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Growing number of homeless seniors worries Phoenix shelter

(AP Photo/Ted S. Warren)

PHOENIX — Alarm bells are going off at a homeless shelter in Phoenix that has seen a rise in the number of seniors looking for help.

From early July 2016 to late June 2017, the Central Arizona Shelter Services saw a 3 percent increase in the number of people 55 and older staying at their emergency shelter located near 12th Avenue and Madison Street in Phoenix.

“I think we need to start paying attention to what’s going on with the aging population,” said Lisa Glow, chief executive officer of CASS.

During that same time frame, nearly 5,000 adults stayed at the emergency shelter. Of those, 15 percent were between the ages of 55 and 61 and another 9 percent were 62 or older.

This past August, 77 people over the age of 62 stayed at the shelter.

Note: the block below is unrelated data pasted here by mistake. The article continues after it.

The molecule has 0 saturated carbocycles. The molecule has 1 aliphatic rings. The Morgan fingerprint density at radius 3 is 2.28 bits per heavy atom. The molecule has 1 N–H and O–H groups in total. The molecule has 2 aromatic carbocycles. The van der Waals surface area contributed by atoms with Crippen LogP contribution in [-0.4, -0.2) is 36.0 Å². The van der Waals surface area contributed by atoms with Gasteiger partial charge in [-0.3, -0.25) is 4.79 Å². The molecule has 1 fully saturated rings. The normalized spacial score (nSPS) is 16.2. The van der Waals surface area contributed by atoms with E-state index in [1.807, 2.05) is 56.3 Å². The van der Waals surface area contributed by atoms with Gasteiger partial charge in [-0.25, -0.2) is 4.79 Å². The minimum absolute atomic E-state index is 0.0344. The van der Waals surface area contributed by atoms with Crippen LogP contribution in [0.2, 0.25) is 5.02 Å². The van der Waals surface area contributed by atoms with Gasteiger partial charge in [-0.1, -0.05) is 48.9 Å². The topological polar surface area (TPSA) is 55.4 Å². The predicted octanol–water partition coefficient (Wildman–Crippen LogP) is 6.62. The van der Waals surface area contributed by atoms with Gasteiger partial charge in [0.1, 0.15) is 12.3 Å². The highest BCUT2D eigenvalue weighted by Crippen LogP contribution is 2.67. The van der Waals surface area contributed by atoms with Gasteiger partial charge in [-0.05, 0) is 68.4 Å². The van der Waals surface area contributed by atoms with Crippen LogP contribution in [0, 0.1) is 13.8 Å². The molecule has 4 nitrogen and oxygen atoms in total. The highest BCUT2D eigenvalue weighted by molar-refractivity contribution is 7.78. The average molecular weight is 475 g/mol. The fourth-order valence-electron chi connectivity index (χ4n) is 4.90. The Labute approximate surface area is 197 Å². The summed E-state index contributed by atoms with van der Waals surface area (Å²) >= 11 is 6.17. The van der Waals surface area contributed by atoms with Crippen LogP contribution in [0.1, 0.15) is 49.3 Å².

Glow pointed to a number of reasons why she thought more seniors were becoming homeless, including abuse and families stealing money.

“We need to think differently about what’s happening with the aging population and the economic realities facing so many of them,” she said.

She said CASS recently had an 89-year-old woman come to the shelter with a walker after losing her apartment. The woman was penniless because her son was taking her pension checks.

She stayed at the shelter and was connected with a public fiduciary who helped her get her pension checks back. A case manager also helped her find an apartment.

Glow said there was another man, a 73-year-old Vietnam veteran, who was found sleeping behind a dumpster and was suffering from dementia. His ex-wife had access to his bank account and was taking his pension, leaving him without any money.

He was given a place to stay and was connected with a case manager who worked with him to open a new bank account that his ex-wife could not access. He eventually was able to get his own apartment and began receiving his pension checks again.

Glow said other challenges seniors are facing that are causing them to become homeless include limited or fixed incomes, high cost of medical care, a severe shortage of affordable housing or rental properties for seniors and maintaining employment.

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